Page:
L = Iw
Since the electron is a single particle, we can write an expression for the moment of inertia.
I = mr^{2}
So we can write an expression for angular momentum:
L = wmr^{2}
We also know from circular motion that:
v = wr
Therefore:
So we can substitute for for w:
This is true for any circular orbit.
de Broglie Wavelength and the Bohr Model
An electron orbiting a nucleus forms a de Broglie standing wave. The de Broglie wavelength of an electron wave at its fundamental frequency is the circumference of its orbit.
The orbiting electron forms a standing wave. For a standing wave to be formed under these circumstances, there needs to be a whole number, n, of waves. At the fundamental frequency (or first harmonic) , n = 1.
We know that for each orbit, the electron will travel a distance of 2pr. So we can write:
nl = 2pr
From the de Broglie equation:
This further rearranges to:
The radius of the electron orbit in a hydrogen atom is 5.29 × 10^{11} m. This is called the Bohr radius.
An electron is orbiting a hydrogen nucleus at the ground state. Calculate: (a) the angular momentum and give the correct unit; (b) the linear speed of the electron; (c) the de Broglie wavelength of the electron, to 2 significant figures; (d) the angular velocity of the electron; (e) the frequency of electron orbit.
Planck constant = 6.63 × 10^{34} J s Mass of electron = 9.11 × 10^{31} kg 
We can use the photon energy formula to work out the wavelength of the photon emitted when the electron drops from the ionised state to the ground state.
The ionisation energy of the hydrogen atom is 13.6 eV. (a) Calculate the wavelength of photons emitted when the electron falls from the ionised state to the ground state. (b) Is this the same as the de Broglie wavelength?
Planck constant = 6.63 × 10^{34} J s 
The de Broglie wavelength is NOT the wavelength of emitted photons. 
The orbits which are occupied by an electron raised to higher energy levels are a whole number multiple of the de Broglie Wavelength.
Application of the Bohr Model to Excited Atoms
In Quantum 4, we saw that the energy ladder for the different energy levels was not even. The jump from the ground state (n = 1) to (n = 2) is 3.41 eV  13.6 eV = 10.19 eV. When it's excited, the diameter of the atom will change. Let's see how:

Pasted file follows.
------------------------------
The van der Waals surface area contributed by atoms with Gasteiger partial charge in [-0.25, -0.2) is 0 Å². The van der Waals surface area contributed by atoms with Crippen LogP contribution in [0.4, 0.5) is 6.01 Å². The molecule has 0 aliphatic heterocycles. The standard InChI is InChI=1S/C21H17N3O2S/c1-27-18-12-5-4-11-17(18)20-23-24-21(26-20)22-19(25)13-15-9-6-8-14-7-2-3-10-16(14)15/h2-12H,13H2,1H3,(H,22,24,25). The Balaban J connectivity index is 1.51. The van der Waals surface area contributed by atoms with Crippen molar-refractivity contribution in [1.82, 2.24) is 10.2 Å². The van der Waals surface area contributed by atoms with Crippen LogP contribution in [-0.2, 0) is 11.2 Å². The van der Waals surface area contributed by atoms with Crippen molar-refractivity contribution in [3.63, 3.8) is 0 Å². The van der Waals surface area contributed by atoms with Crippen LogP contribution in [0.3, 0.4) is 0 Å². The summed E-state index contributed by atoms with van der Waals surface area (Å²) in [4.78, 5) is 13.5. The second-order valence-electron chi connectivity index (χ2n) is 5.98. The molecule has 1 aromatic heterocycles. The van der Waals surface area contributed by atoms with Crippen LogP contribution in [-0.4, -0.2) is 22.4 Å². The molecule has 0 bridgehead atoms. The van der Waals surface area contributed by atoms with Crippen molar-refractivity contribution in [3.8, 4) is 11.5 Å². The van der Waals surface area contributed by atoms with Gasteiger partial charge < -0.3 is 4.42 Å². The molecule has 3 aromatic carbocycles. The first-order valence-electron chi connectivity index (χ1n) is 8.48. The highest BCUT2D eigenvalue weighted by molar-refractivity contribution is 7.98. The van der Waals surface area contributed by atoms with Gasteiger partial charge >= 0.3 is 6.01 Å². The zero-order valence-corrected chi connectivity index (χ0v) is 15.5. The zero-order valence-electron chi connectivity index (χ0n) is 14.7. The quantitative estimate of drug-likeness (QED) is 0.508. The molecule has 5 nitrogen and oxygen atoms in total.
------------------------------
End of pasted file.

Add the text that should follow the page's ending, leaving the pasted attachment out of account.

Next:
Worked Example At the n = 2 level, the potential energy of the excited electron of a Hydrogen atom is 3.41 eV. What is the diameter of the excited atom?
How does this compare with the diameter of the atom at ground state?
Electronic charge = 1.6 × 10^{19} C Permittivity of free space = 8.85 × 10^{12} F m^{1}.

Answer Formula first:
E_{tot} = 3.41 eV × 1.60 × 10^{19} J eV^{1} = 5.456 × 10^{19} J
r = (1 × (1.6 × 10^{19} C)^{2}) ÷ (8 × p × 8.85 × 10^{12} F m^{1} × 5.456 × 10^{19} J) = 2.11 × 10^{10} m
Ratio of the radii = 2.11 × 10^{10} m ÷ 5.29 × 10^{11} m = 3.99 times
The atom swells to about four times its original size. 
So what happens to the speed of the electron? To find out, we use:
Calculate the speed of the electron as it orbits the nucleus at level n = 2, if the radius of the excited atom is 2.11 × 10^{10} m. Compare your answer to Question 2 (b)
Planck constant = 6.63 × 10^{34} J s Mass of electron = 9.11 × 10^{31} kg

Drawbacks of the Bohr Model
Bohr's model works well for hydrogen, the simplest atom. It was worked out using classical physics. At the time, quantum physics was only just being worked out. Now we know that there are limitations:
It assumes that electrons orbit in welldefined orbits  and this contradicts Heisenberg's Uncertainty Principle;
The electrons do not orbit like satellites. They will crash into the nucleus;
It is possible for the electrons to occupy any orbit according to the potential energy. This does not comply with the quantum nature of energy levels in atoms, where an electron rises to a new energy when exactly the right energy is given to the electron. If the exact energy is not given, the electron will not absorb it.
It does not explain the Zeeman or Stark effects where spectral lines get split into components in magnetic fields or electric fields respectively.
We will look at the models of the atom that superseded the Bohr Model in the next tutorial.
Niels Bohr is said to have an impish sense of humour that enraged the Professor of Physics at Copenhagen University during his final oral exam. However it failed him when Richard Feynman introduced his Feynman diagrams  he was thunderously angry and was ready to thump Feynman. As well as being a brilliant physicist, Bohr was a good footy player, and was the goalkeeper for a League Football team in Copenhagen. Bohr's brother, Harald, played in the Danish Olympic Football team in 1902, and played Hockey in the London Olympics in 1948.